DEAR BOB: We just puchased our home. It has three bedrooms and just one bathroom for our family of four. Top priority goes to putting in a second bathroom. Will our construction cost be tax deductible? Joe M., Bethesda.

DEAR JOE: No. Capital improvement costs, such as remodeling and additions, ae not tax deductible. Capitalize your costs by adding them to the cost basis of your home. Save your receipts, as the improvement costs will reduce your taxable profit when you eventually resell your home. Your tax adviser can show you how to keep proper records.

DEAR BOB: Due to a credit problem several years ago, my credit isn't very good. When I find a house or condo I want to buy, would it be possible for me to specify in my purchase offer that the seller is to obtain a new mortgage? I would then buy the house and take over the mortgage payments. Mary Ann M., Lanham.

DEAR MARY ANN: Yes, it's a great idea. Just be sure you specify the maximum mortgage amount and terms you will accept. Be sure that the mortgage is not due upon transfer of title to the home. Sellers are often in a stronger position to get a new home loan than are their buyers.

DEAR BOB: Thank you for sending your report, "How Installments Sales Can Increase Your Real Estate Profits." You say that an installment seller cannot accept more than 30 percent of the sales price in the year of sale. I thought it was 29 percent. Who is right? Mrs. C.v., Falls Church.

DEAR MRS. C. V.: I am. Check Section 453 of the Internal Revenue Code. It says that payments received in the year of installment sale cannot exceed 30 percent of the sales price if the seller is to spread the profit tax over the years of the buyer's payments. Readers desiring this report can get one for 25 cents plus a self-addressed, stamped envelope sent to Robert J. Bruss, P.O. Box 6710, San Francisco, Calif. 94101.

DEAR BOB: I own a $14,000 mortage note on the house I sold several years ago. Since it only has an 8 percent interest rate, the best I can do is raise $10,500 if I sell it, because the buyer (a mortgage loan shark) wants a discount to raise his yield. How can I raise cash on this note to buy more property? Ollie M., Bowie.

DEAR OLLIE: Offer the note and mortgage as all or part of your down payment on the property you want to buy. If you can sweeten your purchase offer with a little cash (its called lemonading"), chances are your offer will be accepted by the seller.

DEAR BOB: I subscribe to a financial advisory service that says to watch out for real estate price declines. As I own my home and several investment properties, I'm wondering if I should sell out now before the crash comes. Lory T., Laurel.

DEAR LORY: As my 77-year-old mother keeps reminding me, there's big money in forecasting doom and gloom. She knows twice as much about investing as most of those so-called "expert" newsletter writers.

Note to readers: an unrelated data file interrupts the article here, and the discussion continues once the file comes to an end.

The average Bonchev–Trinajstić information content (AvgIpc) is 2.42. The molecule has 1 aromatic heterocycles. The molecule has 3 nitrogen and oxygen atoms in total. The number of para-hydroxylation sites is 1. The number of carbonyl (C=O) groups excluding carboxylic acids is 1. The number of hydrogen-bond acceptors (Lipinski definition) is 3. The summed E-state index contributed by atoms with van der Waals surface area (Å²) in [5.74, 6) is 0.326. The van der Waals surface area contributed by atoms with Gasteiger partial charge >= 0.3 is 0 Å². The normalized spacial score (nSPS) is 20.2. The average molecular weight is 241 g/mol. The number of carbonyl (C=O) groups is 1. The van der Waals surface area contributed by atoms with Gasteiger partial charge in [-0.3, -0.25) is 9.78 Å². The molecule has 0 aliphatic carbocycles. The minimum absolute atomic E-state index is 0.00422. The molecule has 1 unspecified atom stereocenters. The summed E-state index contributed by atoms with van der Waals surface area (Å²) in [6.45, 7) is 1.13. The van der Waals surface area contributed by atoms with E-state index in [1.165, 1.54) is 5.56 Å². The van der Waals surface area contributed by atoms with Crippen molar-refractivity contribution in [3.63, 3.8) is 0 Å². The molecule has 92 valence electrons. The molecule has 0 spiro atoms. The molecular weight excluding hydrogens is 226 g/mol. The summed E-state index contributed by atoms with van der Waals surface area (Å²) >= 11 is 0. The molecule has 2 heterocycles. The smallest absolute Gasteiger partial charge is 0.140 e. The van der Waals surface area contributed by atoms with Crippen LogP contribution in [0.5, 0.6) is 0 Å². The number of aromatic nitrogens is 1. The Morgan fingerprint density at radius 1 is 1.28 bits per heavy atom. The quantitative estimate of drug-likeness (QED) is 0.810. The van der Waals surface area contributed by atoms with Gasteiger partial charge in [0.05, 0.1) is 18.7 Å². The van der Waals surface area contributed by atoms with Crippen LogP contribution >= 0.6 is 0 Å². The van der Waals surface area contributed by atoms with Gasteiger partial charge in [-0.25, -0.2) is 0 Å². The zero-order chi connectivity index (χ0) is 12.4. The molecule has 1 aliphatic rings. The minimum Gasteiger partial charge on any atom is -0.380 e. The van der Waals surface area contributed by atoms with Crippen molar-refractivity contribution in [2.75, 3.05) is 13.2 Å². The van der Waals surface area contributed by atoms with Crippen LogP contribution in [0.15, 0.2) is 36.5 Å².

As for real estate market value declines, while there are many buyers who would love to see such price decreases, don't expect big price slashes any time soon. There is so much demand for home buyers and investment property seekers that prices will remain high.

However, there will be temporary, short-term decreases in average prices in some areas, especially for home sales. High mortgage interest rates are the problem. Without easy mortgage money, the pace of homes sales slows down and average sales prices level off.

But don't be misled. I read an article yesterday by a university professor who twisted figures around to try to support his idea that home values were dropping. What was really happening was that more low-priced than high-priced homes were selling, thus skewing the averages downward.

DEAR BOB: I am considering buying property with my cousin. But he has a terrible temper so I want some safeguard so I can get out of the partnership if things don't go well. How can I best do this? Cynthia J., Rockville.

DEAR CYNTHIA: To prevent future problems, have an attorney draw up the partnership papers. Be sure he provides for a buy-out agreement so one partner can buy out the other. The agreement should set a method of establishing the buy-out price, such as by an appraisal of the property value. Without such a buy-out agreement, partnerships often result in legal problems and losses.

DEAR BOB: I've seen some newspaper ads for new homes offering mortgages at interest rates below the "going rate" in our area. How can the homebuilders do this? What's the catch? Mark T., Upper Marlboro.

DEAR MARK: The secret is the builder buys a mortgage commitment from a lender, such as a savings and loan association. He pays the lender a loan fee for the promise that mortgage money will be available for the home buyers.

Generally, for each one point loan fee (one point equals 1 percent of the amount borrowed), the lender drops the interest rate to the borrower by 1/8 percent. Of course, this loan fee paid by the builder is hidden in the purchase price of the homes.